life metrodorus philosophy athens society father school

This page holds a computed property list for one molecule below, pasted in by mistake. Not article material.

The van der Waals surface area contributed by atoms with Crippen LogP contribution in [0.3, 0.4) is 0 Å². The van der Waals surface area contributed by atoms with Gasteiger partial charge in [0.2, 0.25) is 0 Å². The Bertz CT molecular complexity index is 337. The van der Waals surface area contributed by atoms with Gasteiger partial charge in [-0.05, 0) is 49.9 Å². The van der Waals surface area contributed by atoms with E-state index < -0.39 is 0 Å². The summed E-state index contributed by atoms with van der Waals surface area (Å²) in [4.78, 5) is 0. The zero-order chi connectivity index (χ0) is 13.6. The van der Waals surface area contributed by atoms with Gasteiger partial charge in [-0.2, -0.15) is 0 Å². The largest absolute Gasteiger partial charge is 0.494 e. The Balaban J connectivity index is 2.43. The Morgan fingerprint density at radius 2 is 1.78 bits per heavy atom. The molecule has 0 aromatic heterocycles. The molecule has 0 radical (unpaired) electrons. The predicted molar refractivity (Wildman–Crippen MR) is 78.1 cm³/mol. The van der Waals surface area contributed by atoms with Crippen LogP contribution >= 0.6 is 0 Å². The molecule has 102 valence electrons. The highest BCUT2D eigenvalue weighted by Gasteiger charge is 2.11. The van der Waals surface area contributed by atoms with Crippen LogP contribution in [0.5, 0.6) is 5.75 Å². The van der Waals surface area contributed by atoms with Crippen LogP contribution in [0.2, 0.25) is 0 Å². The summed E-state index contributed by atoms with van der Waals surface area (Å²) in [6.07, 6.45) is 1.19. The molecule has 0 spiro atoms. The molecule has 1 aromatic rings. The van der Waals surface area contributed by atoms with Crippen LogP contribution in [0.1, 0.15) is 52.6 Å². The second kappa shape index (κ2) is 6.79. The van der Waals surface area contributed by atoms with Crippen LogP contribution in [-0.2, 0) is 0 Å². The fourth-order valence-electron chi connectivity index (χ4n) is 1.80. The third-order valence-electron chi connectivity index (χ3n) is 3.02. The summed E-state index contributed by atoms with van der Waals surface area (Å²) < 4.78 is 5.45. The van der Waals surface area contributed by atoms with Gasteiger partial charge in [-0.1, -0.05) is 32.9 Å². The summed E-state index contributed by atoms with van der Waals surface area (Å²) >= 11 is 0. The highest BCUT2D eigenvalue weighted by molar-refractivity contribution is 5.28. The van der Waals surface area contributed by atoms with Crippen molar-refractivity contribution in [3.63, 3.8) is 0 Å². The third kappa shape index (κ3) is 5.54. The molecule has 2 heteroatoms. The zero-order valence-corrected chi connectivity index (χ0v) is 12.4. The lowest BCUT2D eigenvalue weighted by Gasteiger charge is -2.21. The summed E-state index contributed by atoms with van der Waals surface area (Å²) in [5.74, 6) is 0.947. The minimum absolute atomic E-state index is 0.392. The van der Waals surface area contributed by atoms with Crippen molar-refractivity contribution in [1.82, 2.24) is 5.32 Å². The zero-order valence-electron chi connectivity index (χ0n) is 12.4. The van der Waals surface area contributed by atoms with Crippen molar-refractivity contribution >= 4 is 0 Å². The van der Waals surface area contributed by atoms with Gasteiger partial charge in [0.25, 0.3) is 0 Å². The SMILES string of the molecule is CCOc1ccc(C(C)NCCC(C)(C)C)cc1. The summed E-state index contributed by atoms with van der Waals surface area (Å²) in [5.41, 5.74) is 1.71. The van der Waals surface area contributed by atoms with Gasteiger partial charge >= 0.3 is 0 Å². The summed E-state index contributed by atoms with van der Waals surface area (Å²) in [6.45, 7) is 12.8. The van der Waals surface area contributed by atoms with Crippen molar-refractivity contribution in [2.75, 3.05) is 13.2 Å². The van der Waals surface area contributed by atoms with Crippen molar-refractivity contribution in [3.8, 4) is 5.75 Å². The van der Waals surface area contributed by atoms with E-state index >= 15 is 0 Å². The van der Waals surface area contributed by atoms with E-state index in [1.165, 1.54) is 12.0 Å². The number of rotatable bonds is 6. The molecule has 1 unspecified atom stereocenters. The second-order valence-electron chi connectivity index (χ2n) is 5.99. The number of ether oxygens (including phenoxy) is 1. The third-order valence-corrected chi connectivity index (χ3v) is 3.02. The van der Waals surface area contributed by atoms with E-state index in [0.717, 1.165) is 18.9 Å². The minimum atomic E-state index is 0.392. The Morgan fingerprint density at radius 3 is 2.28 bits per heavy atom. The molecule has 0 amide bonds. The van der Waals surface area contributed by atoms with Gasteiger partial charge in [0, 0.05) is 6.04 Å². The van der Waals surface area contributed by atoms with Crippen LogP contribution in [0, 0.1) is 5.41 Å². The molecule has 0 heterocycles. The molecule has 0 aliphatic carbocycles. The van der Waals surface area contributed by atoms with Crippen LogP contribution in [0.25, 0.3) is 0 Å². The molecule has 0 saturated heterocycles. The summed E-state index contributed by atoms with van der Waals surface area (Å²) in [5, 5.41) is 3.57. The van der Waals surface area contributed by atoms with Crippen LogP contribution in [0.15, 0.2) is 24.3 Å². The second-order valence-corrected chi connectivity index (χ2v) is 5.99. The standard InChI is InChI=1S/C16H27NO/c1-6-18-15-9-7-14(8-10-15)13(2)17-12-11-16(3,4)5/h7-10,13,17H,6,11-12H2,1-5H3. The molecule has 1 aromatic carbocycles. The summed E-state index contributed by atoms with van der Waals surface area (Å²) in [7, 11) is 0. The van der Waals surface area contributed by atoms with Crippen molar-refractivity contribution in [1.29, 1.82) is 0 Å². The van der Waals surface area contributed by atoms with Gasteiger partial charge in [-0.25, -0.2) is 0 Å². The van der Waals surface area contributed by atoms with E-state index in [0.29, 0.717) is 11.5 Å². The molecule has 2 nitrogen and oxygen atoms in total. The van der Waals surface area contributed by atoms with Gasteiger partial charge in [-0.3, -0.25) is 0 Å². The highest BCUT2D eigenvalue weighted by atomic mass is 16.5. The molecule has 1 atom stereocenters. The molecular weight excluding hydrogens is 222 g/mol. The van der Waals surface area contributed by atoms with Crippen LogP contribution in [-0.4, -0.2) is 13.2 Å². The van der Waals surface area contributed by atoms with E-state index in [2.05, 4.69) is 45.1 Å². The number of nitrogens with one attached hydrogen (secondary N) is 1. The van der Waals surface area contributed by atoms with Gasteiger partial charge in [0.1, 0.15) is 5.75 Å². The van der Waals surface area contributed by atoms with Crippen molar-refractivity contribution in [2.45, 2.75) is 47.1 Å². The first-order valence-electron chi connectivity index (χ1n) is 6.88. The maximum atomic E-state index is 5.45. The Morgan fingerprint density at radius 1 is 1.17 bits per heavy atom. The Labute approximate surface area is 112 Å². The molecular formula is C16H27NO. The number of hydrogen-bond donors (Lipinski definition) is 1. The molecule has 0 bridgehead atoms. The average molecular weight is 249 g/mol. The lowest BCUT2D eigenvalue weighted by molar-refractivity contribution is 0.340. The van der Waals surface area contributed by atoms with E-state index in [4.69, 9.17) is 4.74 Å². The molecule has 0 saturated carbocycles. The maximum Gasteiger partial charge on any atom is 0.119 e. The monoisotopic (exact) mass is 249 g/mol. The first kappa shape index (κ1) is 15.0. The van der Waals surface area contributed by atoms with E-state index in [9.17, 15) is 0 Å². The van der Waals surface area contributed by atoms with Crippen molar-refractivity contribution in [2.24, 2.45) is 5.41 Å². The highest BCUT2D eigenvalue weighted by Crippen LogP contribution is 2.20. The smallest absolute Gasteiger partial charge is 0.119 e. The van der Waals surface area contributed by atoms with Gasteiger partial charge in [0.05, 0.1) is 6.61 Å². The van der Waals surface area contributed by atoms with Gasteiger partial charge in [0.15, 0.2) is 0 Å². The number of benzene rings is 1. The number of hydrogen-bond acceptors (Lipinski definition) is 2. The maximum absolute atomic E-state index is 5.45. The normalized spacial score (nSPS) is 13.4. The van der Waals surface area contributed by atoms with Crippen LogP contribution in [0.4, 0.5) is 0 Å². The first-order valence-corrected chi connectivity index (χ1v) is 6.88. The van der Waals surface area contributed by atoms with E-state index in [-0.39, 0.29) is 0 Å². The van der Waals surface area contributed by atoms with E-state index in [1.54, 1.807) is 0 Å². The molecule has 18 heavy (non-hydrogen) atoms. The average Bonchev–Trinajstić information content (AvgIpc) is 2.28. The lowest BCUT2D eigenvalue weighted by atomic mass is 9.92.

EPICURUS, the founder of the Epicurean school of philosophy, was born in the end of 342 or the beginning of 341 B. C., seven years after the death of Plato. His father Neocles belonged to Gargettos, one of the small villages of Attica, but had settled in Samos, not later than 352, as one of the colonists sent out by the Athenian state after the conquest of the island by Timotheus in 366. In Samos, and also at Teos, Epicurus passed the early years of his life, probably assisting his father, who was a common schoolmaster, possibly, too, assisting his mother Archestrata in the practice of her witchcraft - if we may believe doubtful tales. At the age of 1S he went to Athens, where the Platonic school was flourishing under the lead of Xenocrates, and which Aristotle had recently quitted for Chaleis to avoid an indictment for impiety. This visit to Athens, however, was a short one, for in the next year (322) Antipater the Macedonian punished the Athenians for their incipient revolt by banishing about 12,000 of the poorer citizens to distant shores. It was in connection with this event that Epicurus joined his father, who was now located at Colophon. It seems possible that• before this time he had listened to some lectures from Nausiphanes, a Democritean philosopher - perhaps also from others - but there is little reason to suppose that he was much better than a petty teacher like his father. The first awakening of the philosophic spirit was seen, it is said, when he asked his teacher, as they read together in Hesiod how chaos was the first of all things, " What then preceded chaos ?" Stimulated further by the perusal of some writings of Democritits, Epicurus began to formulate a doctrine of his own ; and at Mitylene and Lampsacus, where he spent several years, he gradually gathered round him several disciples who adopted his views with enthusiasm. In 307, the year in which Demetrius Polioreetes entered Athens and restored to it an at least nominal freedom, Epicurus returned to that city, which had now for a century and a half been the recognized head-quarters of Greek philosophy. Half his life was past; for the remaining thirty-six years he continued at Athens, with the exception of one or two visits to his friends in Ionia. The scene of his philosophic life and teaching was a garden which he bought at the cost of about .300 (80 mina;). There he passed his days as the loved and venerated head of a remarkable society, such as the ancient world had never seen. Amongst the number were Metrodorus, a bosom-friend of more energetic temperament than Epicurus' during their acquaintance, which lasted till the death of Metrodorus seven years before his friend, they only parted company for the space of six months. Timocrates, a brother of Metrodorus, was another member ; so were Polyrenus, a fair-minded and studious man, Hermarchus, a son of poor parents, who succeeded Epicurus as chief of the school, Leonteus, and others. Nor were women absent from the philosophic coterie. Themista, the wife of Leonteus, was a friend and correspondent of Epicurus ; Idomeneus, another member, had married a sister of Metrodorus ; and Metrodorus himself had as his consort Leontion, once a hetwra in Athens, but now the mother of a boy and girl, for whose welfare Epicurus made special provision in his will. That these were not the only ladies in the society is possible enough, and it is possible that the relations between the sexes - in this prototype of Rabelais's Abbey of Theleme - were not entirely what is termed Platonic. But there is on the other hand scarcely a doubt that the tales of licentiousness which ill-tempered opponents circulated regarding the society of the garden are groundless. The stories of the Stoics, who sought occasionally to refute the views of Epicurus by an appeal to his alleged antecedents and habits, were no doubt in the main, as Diogenes Laertins says, the stories of maniacs. The general charges against him which they endeavoured to substantiate by forged letters need not count for rnuch. Even when they tried to show that he was not a citizen with full rights, that he was a plagiarist of other men's wisdom, a correspondent of ladies whom the aristocracy of the period held of dubious rank, an ignoramus, and a scandalous and abusive critic of his opponents, they only exaggerated what, if true, was not so heinous as they wished it to appear. Against them trustworthy authorities testified to his general and remarkable considerateness ; they pointed to the statues which the city had raised in his honour, and above all to the numbers of his friends, who were many enough to fill whole cities.